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Hearing Assistive Technology Systems (HATS)
Hearing Assistive Technology Systems (HATS) for Children with Auditory and Language Processing Disorders 

Children with auditory and/or language processing disorders require accommodations and modifications in the classroom in order for the child to be able to hear, process and understand the information presented to them. 

According to Section 504 of the Rehabilitation Act of 1973 and, the American Disabilities Act (ADA) Obligations of Public Schools, “auxiliary aids and services” must be provided to students with hearing impairment or deafness. In addition, these obligations also apply to parents and others who are entitled to equal access and an equal opportunity to participate in public school services, programs and activities.  Section 504, 29 U.S.C./794 requires programs which receive federal financial assistance to provide accommodations such as interpreters, real-time captioning, assistive listening devices or other auxiliary aids to people with disabilities to ensure effective communication.

Title II of the ADA, 42 U.S.C./12101-12213 requires comparable access by all state and local government programs regardless of whether or not the programs get federal financial assistance.

According to the American Speech-Language-Hearing Association (ASHA), Hearing Assistive Technology Systems (HATS) are devices that can help an individual with hearing loss, deafness or auditory processing difficulties communicate more effectively in day-to-day situations. These assistive devices can be used with or without hearing aids or cochlear implants. The purpose of these devices is to reduce stress and fatigue, and to promote improved listening and better communication.

Guidelines pertaining to acceptable classroom acoustics were established by ASHA in 1995. ASHA reported that poor acoustical environments can affect the student’s attention and listening behaviors, speech perception, and ultimately academic performance. Furthermore, ASHA reported that if a student also has a learning disorder, hearing loss, central auditory processing disorder, or developmental delay, then the effects of the acoustical environment are even greater. 

The purpose of using HATS is to ultimately reduce the distance between the listener and the sound source, minimize the competing noise in the environment and reduce the effects of poor room acoustics and reverberation.  

There are several types of assistive devices that can be used in the classroom environment in order to meet these needs. These include personal FM systems, sound-field systems, infrared systems and audio frequency induction loop systems. The goal of each of these systems is to provide improved signal to noise ratios which ultimately results in hearing the spoken message more clearly.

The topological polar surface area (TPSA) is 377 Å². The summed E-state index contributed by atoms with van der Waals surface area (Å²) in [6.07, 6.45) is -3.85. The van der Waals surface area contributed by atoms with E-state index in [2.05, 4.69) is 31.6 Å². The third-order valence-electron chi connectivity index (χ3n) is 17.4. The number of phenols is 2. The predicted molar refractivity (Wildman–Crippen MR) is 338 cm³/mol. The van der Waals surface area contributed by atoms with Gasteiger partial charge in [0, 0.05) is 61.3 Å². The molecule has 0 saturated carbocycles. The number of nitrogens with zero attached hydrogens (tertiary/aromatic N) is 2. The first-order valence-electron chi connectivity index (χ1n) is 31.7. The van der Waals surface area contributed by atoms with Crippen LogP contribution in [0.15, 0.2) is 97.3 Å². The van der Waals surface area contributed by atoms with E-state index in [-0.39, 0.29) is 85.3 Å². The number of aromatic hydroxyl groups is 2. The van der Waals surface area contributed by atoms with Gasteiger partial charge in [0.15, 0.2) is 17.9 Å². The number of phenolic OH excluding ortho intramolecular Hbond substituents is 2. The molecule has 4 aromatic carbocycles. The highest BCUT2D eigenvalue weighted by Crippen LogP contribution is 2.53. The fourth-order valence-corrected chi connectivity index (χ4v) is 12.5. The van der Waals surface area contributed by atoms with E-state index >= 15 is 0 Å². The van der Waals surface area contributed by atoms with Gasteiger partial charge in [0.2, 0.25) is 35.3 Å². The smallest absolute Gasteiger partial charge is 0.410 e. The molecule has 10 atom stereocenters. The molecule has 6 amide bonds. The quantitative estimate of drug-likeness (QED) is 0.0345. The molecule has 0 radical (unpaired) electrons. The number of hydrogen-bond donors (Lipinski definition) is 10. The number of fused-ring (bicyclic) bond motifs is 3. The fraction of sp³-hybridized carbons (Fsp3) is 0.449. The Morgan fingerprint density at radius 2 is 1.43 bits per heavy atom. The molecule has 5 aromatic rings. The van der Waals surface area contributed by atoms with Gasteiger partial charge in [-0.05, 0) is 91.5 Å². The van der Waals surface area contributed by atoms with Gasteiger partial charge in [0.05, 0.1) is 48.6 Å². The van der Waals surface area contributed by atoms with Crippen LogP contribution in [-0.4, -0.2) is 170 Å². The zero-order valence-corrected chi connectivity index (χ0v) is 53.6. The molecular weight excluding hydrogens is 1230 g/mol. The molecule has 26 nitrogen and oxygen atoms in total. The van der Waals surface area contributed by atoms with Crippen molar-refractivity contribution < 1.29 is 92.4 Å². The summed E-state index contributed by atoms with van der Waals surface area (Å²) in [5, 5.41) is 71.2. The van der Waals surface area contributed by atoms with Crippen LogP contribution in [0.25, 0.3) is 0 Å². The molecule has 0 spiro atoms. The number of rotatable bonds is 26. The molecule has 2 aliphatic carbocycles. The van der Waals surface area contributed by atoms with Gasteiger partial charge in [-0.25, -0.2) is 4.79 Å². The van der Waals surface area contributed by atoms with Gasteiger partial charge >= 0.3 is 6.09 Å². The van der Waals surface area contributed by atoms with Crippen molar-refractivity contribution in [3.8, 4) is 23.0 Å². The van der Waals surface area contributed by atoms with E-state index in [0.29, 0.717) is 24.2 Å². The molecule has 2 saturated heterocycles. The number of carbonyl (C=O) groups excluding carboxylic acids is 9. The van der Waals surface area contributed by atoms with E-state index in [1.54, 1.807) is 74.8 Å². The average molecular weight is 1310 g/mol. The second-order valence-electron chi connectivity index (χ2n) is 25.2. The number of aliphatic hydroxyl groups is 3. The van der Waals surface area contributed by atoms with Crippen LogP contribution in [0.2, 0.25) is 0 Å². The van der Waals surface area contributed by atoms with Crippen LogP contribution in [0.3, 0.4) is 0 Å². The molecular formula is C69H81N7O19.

Personal FM Systems require that each student have their own receiver and the teacher wears a transmitter which delivers the signal to the student either via a headset or desk unit.  

Sound Field Systems are similar to the personal FM system, however, the signal is sent out through loud speakers which are placed within the classroom.

Infrared Systems require headsets to be worn by the student in order for the signal to be received. It is also limited to line of sight transmission and is affected by sunlight.

The above three systems are very expensive since they cannot be used universally. These units must be programmed and customized for each student and are programmed using a unique frequency in order to avoid interference of signal within the classroom.
In addition, these systems also require that the speaker be facing the listener or the signal will be compromised and reduced in intensity and clarity.

Audio Frequency Induction Loop Systems  are relatively simple and are essentially maintenance free. Electromagnetic waves are produced by a sound source such as a microphone used by the teacher. There is a copper wire which is looped around the perimeter of the classroom. This copper wire transmits the signal (speech) directly to the listener via a hearing aid, cochlear implant or neck loop receiver worn by the student. Hearing aids, cochlear implants or the neck loop receiver must contain a telecoil in order to receive the signal. Then the speech is heard clearly and distinctly.  

Speech is delivered directly to the hearing device in an undistorted form which is tailored to the student’s individual hearing needs. The induction loop system works on a universal signal and does not depend on multiple frequencies as with FM hearing enhancement systems. The signal is not affected by the distance the listener is from the sound source or by interfering background noise. As long as the student is within the looped area, the signal will be transmitted clearly and distinctly. The system is cost effective since the only requirement is to have a hearing device equipped with a telecoil. The system can be configured in phased array and low-spillover designs so sound is confined to particular areas and is not shared room to room. Finally, the use of induction loops within the classroom are designed to be inconspicuous, therefore the student does not feel uncomfortable using the loop system since the signal is transmitted directly to their own hearing device or a small neck loop worn around the student’s neck.

Our induction loop systems are designed and installed to meet or exceed the IEC 60118-4 standard. In addition, the use of induction loop systems in the school setting will meet ADA requirements for the student with hearing impairment and/or deafness.

Here is a demonstration of how an audio frequency induction loop system can benefit your students. 

Please call us to schedule an appointment to discuss how a custom induction loop system can be designed especially for your school.

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